Still the world's greatest job!

Why ministry remains the world's best work

Vernon C. Grounds, Ph.D., is chancellor of the Denver Conservative Baptist Seminary, Denver, Colorado.

Once in a while our students run into trouble explaining to friends exactly the kind of school they attend.

"It's Denver Seminary in Colorado."

What's the reaction? Sometimes people smile approvingly and exclaim, "Great! May God bless you in His service!" Sometimes they mutter, "How nice!" their attitude implying that, while they view the ministry as a respectable and genteel vocation, they consider it a bit peculiar, maybe something like being a mortician. Sometimes, with knotted brow, they ask, "Why have you decided to study in a cemetery?" (They are not playing with words; they honestly confuse seminary with cemetery.)

Preaching in midnight lands

If some of these persons are obviously interested, seminarians can ex plain that every believer is a minister, which simply means a "servant." They can also explain that every believer is ordained. But not every believer can testify, in the words of W. R H. Myers: "Mine to preach the Gospel in the mid night lands, Mine the mighty ordination of the nail-pierced Hands!"

Not every believer is ordained to preach the gospel in the midnight lands, but every believer is ordained with the mighty ordination of the nail-pierced hands. Seminarians likewise can explain that the overwhelming majority of believers carry on a tent-making ministry, supporting themselves by some secular vocation while avocationally they work and witness for their Lord. They can further explain that the Holy Spirit sovereignly endows gifts on certain believers and calls them into vocational Christian service, a calling that allows them to devote all their time and talent to propagandizing the gospel.

In addition, they can explain that, though they feel called into the vocational ministry, they do not regard themselves as belonging to a superior breed of believers. Perhaps they can quote Robert Browning, who said: "All service ranks the same with God." And they can explain, too, that God's sole demand is obedient faithfulness to His own sovereign will.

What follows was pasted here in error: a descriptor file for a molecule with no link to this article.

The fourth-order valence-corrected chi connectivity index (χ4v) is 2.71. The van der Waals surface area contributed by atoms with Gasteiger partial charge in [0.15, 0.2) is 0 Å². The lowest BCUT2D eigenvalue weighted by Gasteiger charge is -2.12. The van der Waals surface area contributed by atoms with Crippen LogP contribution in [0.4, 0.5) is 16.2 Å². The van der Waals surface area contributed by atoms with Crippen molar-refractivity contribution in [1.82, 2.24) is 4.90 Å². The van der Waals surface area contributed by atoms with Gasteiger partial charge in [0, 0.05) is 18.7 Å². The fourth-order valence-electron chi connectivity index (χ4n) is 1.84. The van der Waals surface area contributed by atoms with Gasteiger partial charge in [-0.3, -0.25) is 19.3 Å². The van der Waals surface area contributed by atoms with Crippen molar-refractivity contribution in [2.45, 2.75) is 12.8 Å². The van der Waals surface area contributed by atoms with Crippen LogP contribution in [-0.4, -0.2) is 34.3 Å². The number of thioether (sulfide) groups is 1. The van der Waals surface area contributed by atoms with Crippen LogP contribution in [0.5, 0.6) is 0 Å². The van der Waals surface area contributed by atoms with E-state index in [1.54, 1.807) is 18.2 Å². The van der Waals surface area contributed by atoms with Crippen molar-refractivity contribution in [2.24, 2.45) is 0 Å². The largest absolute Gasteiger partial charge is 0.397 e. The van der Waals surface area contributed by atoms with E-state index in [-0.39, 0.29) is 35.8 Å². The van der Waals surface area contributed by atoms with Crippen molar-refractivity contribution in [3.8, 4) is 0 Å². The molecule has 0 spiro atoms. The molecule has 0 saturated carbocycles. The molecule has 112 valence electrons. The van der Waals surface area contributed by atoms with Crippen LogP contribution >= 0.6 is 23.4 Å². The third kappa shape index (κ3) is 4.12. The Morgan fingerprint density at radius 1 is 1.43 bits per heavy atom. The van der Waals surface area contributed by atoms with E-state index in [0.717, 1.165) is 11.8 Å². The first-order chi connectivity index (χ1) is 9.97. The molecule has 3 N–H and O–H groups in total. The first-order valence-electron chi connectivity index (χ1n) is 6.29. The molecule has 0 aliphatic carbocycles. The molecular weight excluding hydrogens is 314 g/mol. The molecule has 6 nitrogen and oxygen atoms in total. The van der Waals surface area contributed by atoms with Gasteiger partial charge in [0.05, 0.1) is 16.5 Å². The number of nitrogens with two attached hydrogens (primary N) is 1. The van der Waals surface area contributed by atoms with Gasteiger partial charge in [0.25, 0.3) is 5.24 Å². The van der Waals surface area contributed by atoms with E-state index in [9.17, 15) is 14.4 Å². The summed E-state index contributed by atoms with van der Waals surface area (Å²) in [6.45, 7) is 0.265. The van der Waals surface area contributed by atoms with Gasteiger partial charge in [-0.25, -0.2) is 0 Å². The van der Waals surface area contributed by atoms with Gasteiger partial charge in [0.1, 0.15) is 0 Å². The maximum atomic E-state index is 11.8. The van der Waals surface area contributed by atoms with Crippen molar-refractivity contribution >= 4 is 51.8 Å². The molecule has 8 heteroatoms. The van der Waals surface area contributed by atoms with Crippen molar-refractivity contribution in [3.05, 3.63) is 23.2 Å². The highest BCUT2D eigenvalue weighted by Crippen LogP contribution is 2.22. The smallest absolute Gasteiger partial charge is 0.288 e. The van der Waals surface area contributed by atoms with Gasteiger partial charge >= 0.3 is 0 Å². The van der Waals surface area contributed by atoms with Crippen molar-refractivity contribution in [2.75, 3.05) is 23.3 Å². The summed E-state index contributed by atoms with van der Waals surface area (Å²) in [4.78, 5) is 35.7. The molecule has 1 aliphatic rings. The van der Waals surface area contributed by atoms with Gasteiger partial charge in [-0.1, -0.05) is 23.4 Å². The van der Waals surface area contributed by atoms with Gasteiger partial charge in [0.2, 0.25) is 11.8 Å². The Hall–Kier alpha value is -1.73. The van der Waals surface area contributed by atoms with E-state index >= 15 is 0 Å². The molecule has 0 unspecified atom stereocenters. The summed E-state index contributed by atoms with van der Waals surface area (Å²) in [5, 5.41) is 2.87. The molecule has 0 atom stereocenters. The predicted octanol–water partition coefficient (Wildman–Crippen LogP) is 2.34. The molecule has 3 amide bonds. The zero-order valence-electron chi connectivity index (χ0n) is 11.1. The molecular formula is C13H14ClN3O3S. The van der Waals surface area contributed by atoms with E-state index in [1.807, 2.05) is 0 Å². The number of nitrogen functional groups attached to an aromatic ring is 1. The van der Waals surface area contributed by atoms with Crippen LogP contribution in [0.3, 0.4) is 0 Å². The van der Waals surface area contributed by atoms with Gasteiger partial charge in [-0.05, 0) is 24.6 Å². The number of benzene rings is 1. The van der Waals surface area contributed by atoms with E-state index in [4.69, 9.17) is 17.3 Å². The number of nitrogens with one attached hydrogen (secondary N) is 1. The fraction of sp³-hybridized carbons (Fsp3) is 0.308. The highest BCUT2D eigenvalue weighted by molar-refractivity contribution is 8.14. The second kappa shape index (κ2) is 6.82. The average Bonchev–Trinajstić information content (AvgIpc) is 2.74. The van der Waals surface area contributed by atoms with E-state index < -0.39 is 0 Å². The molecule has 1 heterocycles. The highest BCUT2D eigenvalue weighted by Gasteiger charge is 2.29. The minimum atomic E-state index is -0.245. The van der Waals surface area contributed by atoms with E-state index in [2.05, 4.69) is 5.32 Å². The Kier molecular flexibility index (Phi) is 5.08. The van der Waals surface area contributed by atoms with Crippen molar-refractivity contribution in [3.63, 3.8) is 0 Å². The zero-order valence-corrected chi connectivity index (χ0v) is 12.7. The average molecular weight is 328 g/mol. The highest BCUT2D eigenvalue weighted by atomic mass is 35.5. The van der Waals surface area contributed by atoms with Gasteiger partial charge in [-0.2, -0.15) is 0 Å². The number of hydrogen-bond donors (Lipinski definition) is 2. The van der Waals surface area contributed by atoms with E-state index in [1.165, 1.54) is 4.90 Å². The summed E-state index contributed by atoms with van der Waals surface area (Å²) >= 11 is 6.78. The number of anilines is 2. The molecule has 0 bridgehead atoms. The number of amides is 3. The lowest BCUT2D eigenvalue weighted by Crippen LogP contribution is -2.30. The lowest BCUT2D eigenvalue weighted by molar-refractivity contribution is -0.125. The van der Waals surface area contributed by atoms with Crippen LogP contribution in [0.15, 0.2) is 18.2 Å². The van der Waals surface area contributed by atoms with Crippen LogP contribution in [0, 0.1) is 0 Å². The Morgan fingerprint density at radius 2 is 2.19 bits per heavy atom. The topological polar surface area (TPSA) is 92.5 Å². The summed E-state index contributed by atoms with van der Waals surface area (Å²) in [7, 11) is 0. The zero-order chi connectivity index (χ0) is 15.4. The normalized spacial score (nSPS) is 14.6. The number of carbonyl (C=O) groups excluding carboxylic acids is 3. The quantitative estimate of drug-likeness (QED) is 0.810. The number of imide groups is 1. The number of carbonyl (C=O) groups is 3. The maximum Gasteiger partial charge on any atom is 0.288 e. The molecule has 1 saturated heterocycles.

Critic's choice

Today the woods are full of critics who view the vocational ministry just about as our children view a steam engine—a curious hangover from a bygone era. So l warn our students not to be surprised if they meet these self-appointed debunkers and find themselves undergoing a sharp cross-examination.

The critic may sneer, Why are you preparing for the vocational ministry? Of course you've got to do your own thing, but of all things, why this thing? You re mind me, they may continue, of what C. L. Sulzberger, who represented the New York Times around the globe, wrote in his autobiography A Long Row of Candles. "During my time a news paperman's life was splendid ... [but] today [it's] like becoming a blacksmith in 1919—still an honorable and skilled profession; but the horse is doomed." Don't you see, your self-appointed cross-examiner may go on, that you're literally betting on the wrong horse? Don't you realize that the institutional church is doomed? Aren't you aware that in the near future a religious professional will be like the blacksmith, a man with a training that has no market? And, the interrogator may persist, why qualify for a job that will soon be as archaic as buffalo hunting? In an urbanized society where the buffalo no longer roam, that's a strange way to make a living, and a rather useless way as well. But being a minister of Jesus Christ in a secularized world is just about as strange and just about as useful! Then why, this relent less critic may conclude, pour your life down an ecclesiastical rat hole?